Summary List PlacementThe rich history of “Star Wars” lore comes to life in “The Mandalorian,” where the production design team and cocreators Dave Filoni and Jon Favreau delight in making references back to George Lucas’ movies.
We’ve rounded up some of the best details, callbacks, and cameos that some fans might not have picked up on the first time around.FOLLOW US: Insider Entertainment is on Facebook
In the opening scene, part of the graffiti looks like a Tusken Raider, AKA one of the Sand People with whom the Mandalorian teams up with later.
As the Mandalorian and the Child entered the city, large swaths of graffiti art were shown on nearby buildings. Among the painted figures was one face that looked awfully similar to a Tusken Raider.
The presence of the street art might also tie into the next detail you might have missed: A cameo from David Choe.
Artist David Choe had a cameo as one of the fight spectators.
Choe was listed in the credits as “Ringside Spectator.” He confirmed the appearance in an Instagram post in which he also revealed sketch drawings of his character’s “facebonez.”
Gor Koresh was played by John Leguizamo.
Actor John Leguizamo (who you might know for his roles in “Ice Age” or “Moulin Rouge!”) voiced the one-eyed crook Gor Koresh, who threatens the Mandalorian in the opening scene of season two.
The R5 unit that works for Peli Motto appears to be the same one Luke and Owen Skywalker refused to buy from the Jawas in “Episode IV: A New Hope.”
When the Mandalorian arrives back to the docking bay on Tatooine, he’s greeted by Peli Motto (played by Amy Sedaris). She calls over an R5 droid unit, and it looks like it’s the same one from the very first “Star Wars” movie.
In “Episode IV: A New Hope,” Luke and Owen Skywalker almost purchase that R5 droid from the Jawas. But when they realize it has a bad motivator, they buy R2-D2 instead, which is how Luke is eventually led to Princess Leia and Obi Wan Kenobi.
W. Earl Brown plays the bartender in Mos Pelgro, which means “The Mandalorian” had its own mini reunion for “Deadwood” stars.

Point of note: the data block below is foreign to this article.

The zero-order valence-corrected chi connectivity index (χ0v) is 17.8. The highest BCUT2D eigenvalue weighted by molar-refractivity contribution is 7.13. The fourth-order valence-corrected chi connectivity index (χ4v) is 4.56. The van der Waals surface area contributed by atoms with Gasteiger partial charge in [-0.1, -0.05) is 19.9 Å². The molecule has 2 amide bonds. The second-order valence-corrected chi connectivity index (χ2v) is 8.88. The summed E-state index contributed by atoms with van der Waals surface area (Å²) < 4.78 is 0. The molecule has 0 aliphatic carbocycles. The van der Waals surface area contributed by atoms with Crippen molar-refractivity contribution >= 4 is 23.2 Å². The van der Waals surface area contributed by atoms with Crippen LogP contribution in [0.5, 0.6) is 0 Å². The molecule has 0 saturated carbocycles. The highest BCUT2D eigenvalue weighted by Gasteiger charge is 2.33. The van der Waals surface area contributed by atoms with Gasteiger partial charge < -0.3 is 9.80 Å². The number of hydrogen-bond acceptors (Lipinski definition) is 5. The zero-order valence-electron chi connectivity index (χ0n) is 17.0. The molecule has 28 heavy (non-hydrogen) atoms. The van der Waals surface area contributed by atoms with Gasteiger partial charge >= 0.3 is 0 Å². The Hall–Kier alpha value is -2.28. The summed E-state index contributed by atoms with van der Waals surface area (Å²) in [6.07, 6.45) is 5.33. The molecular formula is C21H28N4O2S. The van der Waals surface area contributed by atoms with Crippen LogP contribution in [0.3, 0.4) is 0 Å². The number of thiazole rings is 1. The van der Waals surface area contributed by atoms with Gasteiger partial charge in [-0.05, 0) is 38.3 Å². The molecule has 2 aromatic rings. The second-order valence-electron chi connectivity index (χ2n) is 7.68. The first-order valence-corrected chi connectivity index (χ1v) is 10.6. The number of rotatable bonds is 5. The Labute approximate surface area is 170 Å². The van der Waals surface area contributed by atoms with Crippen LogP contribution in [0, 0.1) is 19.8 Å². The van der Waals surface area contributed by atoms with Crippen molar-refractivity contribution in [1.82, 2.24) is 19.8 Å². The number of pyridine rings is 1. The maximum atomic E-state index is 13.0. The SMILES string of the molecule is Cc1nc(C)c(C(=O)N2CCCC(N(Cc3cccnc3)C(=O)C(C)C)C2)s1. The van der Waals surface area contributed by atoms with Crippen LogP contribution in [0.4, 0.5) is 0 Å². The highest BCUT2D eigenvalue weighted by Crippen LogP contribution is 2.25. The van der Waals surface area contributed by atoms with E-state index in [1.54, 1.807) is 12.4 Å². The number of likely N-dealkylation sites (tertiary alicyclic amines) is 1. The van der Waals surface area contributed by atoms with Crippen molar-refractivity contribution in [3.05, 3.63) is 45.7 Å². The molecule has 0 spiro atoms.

The bartender (who is unnamed, but identified as a Weequay species) is played by actor W. Earl Brown, who also had a role as a bartender in HBO’s “Deadwood.” Timothy Olyphant, the guest star who plays Marshal Cobb Vanth, also costarred in “Deadwood,” which makes their shared scenes in “The Mandalorian” extra special.
Brown tweeted about joining the Disney Plus series as a guest actor and the secretive process.
“It’s been almost a year to the day since I met The Child,” Brown said. “In that time, I have forced myself to use restraint and not shout my news to the high heavens … But now [‘Chapter Nine’] has aired, I can speak freely — I AM IN STAR WARS!!! I AM IN STAR WARS!!! I AM IN STAR WARS!!!”
The Marshal’s speeder looks like it’s made out of a podracer engine — one very similar to young Anakin Skywalker’s.
Fans of the “Star Wars” prequel movies likely recognized Cobb Vanth’s speeder bike engine as half of a podracer.
The core design elements definitely look like Anakin Skywalker’s podracer from “Episode I: The Phantom Menace,” which takes place long before “The Mandalorian.”
Perhaps Vanth’s bike is made from scrap parts that have survived in junk piles on Tatooine for many years.
One of the Tusken Raiders was played by a deaf actor, and he helped create the Sand People’s sign language.
As one person shared on Twitter after the episode aired, actor Troy Kotsur helped develop the Tusken Sign Language (TSL) for “The Mandalorian.”
“I did research on the culture and environment of Tusken Raiders,” Kotsur said in an interview with the Daily Moth. “My goal was to avoid ASL [American Sign Language]. I made sure it became Tusken Sign Language based on their culture and environment.”